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Management of Bone Metastases in Patients with Castration-Resistant Prostate Cancer

Cathomas R. · Bajory Z. · Bouzid M. · El Ghoneimy A. · Gillessen S. · Goncalves F. · Kacso G. · Kramer G. · Milecki P. · Pacik D. · Tantawy W. · Lesniewski-Kmak K.

Author affiliations

Division of Oncology and Hematology, Department of Internal Medicine, Cantonal Hospital Graubünden, Chur, Switzerland

Corresponding Author

Dr. Richard Cathomas

Abteilung Onkologie und Hämatologie, Departement Innere Medizin

Kantonsspital Graubünden

Loëstrasse 170, CH-7000 Chur (Switzerland)

E-Mail richard.cathomas@ksgr.ch

Related Articles for ""

Urol Int 2014;92:377-386

Abstract

Bone metastases are a very common problem in prostate cancer. They are associated with considerable morbidity, adversely affect quality of life and frequently lead to advanced bone events (so-called skeletal-related events, SREs); SREs include fractures, spinal cord compression and the requirement for bone surgery or bone radiation. The aim of this paper was to evaluate currently available treatment options in the prevention and management of SREs and bone metastases in men with castration-resistant prostate cancer and to outline the importance of interdisciplinary management strategies. It also discusses the diagnostic workup of osseous metastases and practical considerations for the utilization of bone-targeted therapies in accordance with current guidelines to provide a consensus for special and/or difficult clinical situations.

© 2014 S. Karger AG, Basel


Keywords

Prostate cancer · Bone metastases · Skeletal-related events · Bone-targeted therapy · Radiotherapy · Surgery ·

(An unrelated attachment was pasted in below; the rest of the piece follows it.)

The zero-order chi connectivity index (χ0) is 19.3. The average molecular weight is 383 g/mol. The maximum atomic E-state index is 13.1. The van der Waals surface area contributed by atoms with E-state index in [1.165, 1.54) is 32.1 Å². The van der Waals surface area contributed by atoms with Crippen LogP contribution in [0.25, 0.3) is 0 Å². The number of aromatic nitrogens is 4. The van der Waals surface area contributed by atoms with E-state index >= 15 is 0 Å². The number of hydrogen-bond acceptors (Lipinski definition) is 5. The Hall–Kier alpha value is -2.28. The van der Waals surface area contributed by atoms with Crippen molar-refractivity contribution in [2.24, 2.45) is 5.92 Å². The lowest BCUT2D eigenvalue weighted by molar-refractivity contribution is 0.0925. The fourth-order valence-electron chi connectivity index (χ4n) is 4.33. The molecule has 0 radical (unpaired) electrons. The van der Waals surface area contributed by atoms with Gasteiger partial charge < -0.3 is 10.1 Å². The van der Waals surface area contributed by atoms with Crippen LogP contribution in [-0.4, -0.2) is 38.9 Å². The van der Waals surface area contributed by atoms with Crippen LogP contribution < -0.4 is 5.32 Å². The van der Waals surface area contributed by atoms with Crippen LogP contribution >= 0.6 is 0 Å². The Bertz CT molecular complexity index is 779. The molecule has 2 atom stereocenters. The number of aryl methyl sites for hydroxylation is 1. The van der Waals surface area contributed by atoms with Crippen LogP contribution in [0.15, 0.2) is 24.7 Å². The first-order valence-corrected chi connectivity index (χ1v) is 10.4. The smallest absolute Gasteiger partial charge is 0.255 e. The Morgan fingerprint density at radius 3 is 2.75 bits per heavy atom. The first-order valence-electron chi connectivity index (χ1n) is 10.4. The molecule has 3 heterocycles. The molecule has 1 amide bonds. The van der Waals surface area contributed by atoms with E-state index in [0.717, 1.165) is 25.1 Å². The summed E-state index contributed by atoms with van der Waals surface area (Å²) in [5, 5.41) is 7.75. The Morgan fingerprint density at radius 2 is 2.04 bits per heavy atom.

Introduction

In men over the age of 50 years, prostate cancer (PCa) is the most commonly diagnosed cancer and the second leading cause of death by cancer [1]. PCa is one of the carcinomas with the highest rate of bone metastases. The standard first-line treatment of metastatic PCa is androgen deprivation therapy (ADT). ADT induces bone loss and can lead to osteoporosis [2,3]. Treatment with ADT requires control of bone density and treatment accordingly. Maintaining bone health is therefore a very important issue for patients with advanced PCa early and late in their disease. Bone metastases can lead to skeletal-related events (SREs) or hypercalcemia. SREs include the need for analgetic radiotherapy to the bone, pathological fractures requiring radiotherapy or surgery and spinal cord compression. SREs are associated with an increased risk of death as well as increased health care costs and affect all aspects of quality of life, including physical, functional and emotional aspects [4].

Treatment of bone metastases or prevention of SREs necessitates interventions and cooperation from different medical disciplines, including radiologists, orthopedic surgeons, neurosurgeons, radiation oncologists, medical oncologists, urologists, pain medicine specialists, dentists, physical medicine rehabilitation physicians and palliative care specialists. This review focuses on the management of bone metastases in patients with metastatic castration-resistant PCa (CRPC).

Preservation of Bone Health in PCa Patients Treated with ADT

Medically induced hypogonadism leads to bone loss and increased risk of fractures. All patients on long-term ADT (luteinizing hormone-releasing hormone analogs or after orchiectomy) should therefore be screened for bone mineral density and vitamin D levels should be measured. Daily supplementation of calcium and vitamin D is strongly suggested. Patients should be encouraged to eliminate risk factors for osteoporosis such as smoking and alcohol abuse and to exercise regularly for prevention of bone loss. A phase III trial demonstrated that the use of denosumab (60 mg every 6 months) significantly increased bone mineral density and reduced the risk of fractures in men under ADT [5]. Similar effects have been shown for the bisphosphonates zoledronate, pamidronate and alendronate, albeit in smaller trials.